Tag Archives: American Party

“I Know Nothing”

American Party broadside (Kentucky Library Research Collections)

American Party broadside (Kentucky Library Research Collections)

Streaking across the political firmament in the 1850s, the American Party rose in response to a wave of immigrants, many of them Catholics, to the United States.  The party saw the newcomers as a threat to American values and economic security, and feared that their allegiance to the Pope would compromise their loyalty to the country.

Collections in the Manuscripts & Folklife Archives of WKU’s Department of Library Special Collections tell us of the interest the American Party attracted throughout the country.  It was originally more of a secret society, with a formal admission ceremony described by Robert Hale, and a command to members to say “I know nothing” when pressed for their beliefs.  The “Know Nothing Party,” as it came to be called, stood for restricting immigration, limiting eligibility for political office to native-born Protestants, and imposing a lengthy residence requirement for U.S. citizenship.

American Party broadside

Although the Know Nothings were most prominent in the Northeast, they drew comment from every region.  Writing from California to his father in Dry Fork, Kentucky, George Young observed that “the Know Nothings are increasing very fast” and “I am inclined to believe that it will do this state much good.”  A more skeptical letter-writer in Texas told the Goodnight family of Warren County, Kentucky that party supporters “talk a great deal about true Americans but I don’t believe there is a true Republican amongst them.”

In a speech delivered in Virginia, Georgia native Michael Cluskey, later a newspaper editor in Louisville, offered a lengthy and increasingly passionate criticism of the Know Nothings.  He debunked the “bugbear of immigration,” which was “made to appear frightful by the unfounded statements of certain Know Nothing orators.”  Contrary to the claim that “there were 1000 000 million of emigrants into this country during the last year,” he pointed to actual native-born-to-immigrant ratios of 38 to 1 in Virginia and 8 to 1 in the U.S.  A recent decrease in immigration, in fact, was threatening to cause a labor shortage, especially for public works like roads and canals, to which “native born Americans generally don’t choose to expose themselves.”  As for the party’s anti-Catholic platform, Cluskey observed that “nothing is so easily stirred up in the breast of man as the serpent of Religious prejudice,” a “cry of wolf” through which politicians could achieve darker objectives.  “Small temporary shocks like these,” he argued, were more dangerous to the republic than “direct blows at its stability.”

The 1856 presidential election, in which their candidate finished last, spelled the end of the Know Nothings.  In a letter written from Madisonville, Kentucky, Charles Cook understood why.  “I still cherish the leading principles of the American party as the only efficient guarantee against the dangerous influences and corrupting tendencies of foreign emigration,” he admitted, “but these are questions of minor importance.”  The issue now roiling the country, and the one to which “the earnest efforts of every patriotic Union loving man should be turned,” was slavery.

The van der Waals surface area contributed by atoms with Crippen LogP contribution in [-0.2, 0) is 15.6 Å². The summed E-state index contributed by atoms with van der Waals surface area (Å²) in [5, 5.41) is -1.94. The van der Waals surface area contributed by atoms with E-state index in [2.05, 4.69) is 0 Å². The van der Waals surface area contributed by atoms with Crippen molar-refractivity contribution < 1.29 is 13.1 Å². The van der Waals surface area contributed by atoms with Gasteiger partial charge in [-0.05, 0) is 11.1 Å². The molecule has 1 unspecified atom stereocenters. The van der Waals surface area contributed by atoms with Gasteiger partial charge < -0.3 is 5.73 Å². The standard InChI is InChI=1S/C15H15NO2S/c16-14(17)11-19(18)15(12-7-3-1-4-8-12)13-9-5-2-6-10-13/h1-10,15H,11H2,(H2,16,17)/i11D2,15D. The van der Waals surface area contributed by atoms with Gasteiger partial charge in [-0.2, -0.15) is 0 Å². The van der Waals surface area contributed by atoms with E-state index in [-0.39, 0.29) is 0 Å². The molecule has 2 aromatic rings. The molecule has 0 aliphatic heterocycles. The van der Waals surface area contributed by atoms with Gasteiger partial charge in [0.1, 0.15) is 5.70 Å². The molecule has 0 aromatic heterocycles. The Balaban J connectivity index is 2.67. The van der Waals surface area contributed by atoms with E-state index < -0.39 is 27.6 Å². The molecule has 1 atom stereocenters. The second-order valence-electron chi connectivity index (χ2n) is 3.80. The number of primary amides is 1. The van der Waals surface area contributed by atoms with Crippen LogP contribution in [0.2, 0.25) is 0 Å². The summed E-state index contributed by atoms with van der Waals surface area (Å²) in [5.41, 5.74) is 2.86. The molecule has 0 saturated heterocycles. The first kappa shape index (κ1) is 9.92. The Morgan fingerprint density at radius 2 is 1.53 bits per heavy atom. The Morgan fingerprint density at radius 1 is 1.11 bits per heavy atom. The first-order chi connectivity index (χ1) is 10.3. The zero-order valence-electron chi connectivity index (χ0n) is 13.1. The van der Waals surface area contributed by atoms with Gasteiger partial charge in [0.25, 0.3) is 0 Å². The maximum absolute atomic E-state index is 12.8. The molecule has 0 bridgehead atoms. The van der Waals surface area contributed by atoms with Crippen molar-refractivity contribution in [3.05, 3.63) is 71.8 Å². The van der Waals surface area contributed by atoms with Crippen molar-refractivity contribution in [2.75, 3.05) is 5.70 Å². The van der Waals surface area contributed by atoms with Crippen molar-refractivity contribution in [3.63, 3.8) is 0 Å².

Click on the links to access finding aids for these collections.  For more collections relating to immigrants and the Know Nothings, search TopSCHOLAR and KenCat.

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Politics. . . As Usual

American Party of Kentucky documents

American Party of Kentucky documents

Since existing political parties do not offer valid choices to the voters, a new party is urgently needed.  The two existing parties, Democrat and Republican,. . . have deserted the principles and traditions of our nation’s Founding Fathers.

A clip from last night’s cable news?  Au contraire, as we look back almost 50 years to the policy declaration of the American Party of Kentucky, a copy of which is part of the Manuscripts & Folklife Archives collections of WKU’s Department of Library Special Collections.

First convened in 1968 to “provide the vehicle through which responsible conservative candidates can be offered to the voters,” the American Party stood for allegiance to God, limited government, free enterprise, private property, and traditional morality.  It stood against totalitarianism of all stripes, foreign aid, the United Nations, and government-sponsored charity.  By early 1969, the Party was incorporated and tutoring prospective candidates on how to file for local, state and national offices.

For its presidential candidate, the American Party selected former Alabama governor George C. Wallace, who, despite his segregationist resume, electrified supporters with his fiery rhetoric.  “Yes, they’ve looked down their nose at you and me a long time,” he said on the campaign trail.  “They’ve called us rednecks — the Republicans and the Democrats.  Well, we’re going to show, there sure are a lot of rednecks in this country.”

After the 1968 election, the Kentucky American Party’s Richard H. Treitz wrote to the faithful on letterhead of the Wallace campaign to thank them for their efforts.  The best was yet to come, he declared, asking for support in turning a grassroots movement into a truly national political party.  While not victorious in ’68, the soldiers of God and country had “scared the two-alike parties like never before and . . . THEY HAVEN’T SEEN ANYTHING YET!”

Click here to download a finding aid for the American Party collection.  For more of our political collections, search TopSCHOLAR and KenCat.

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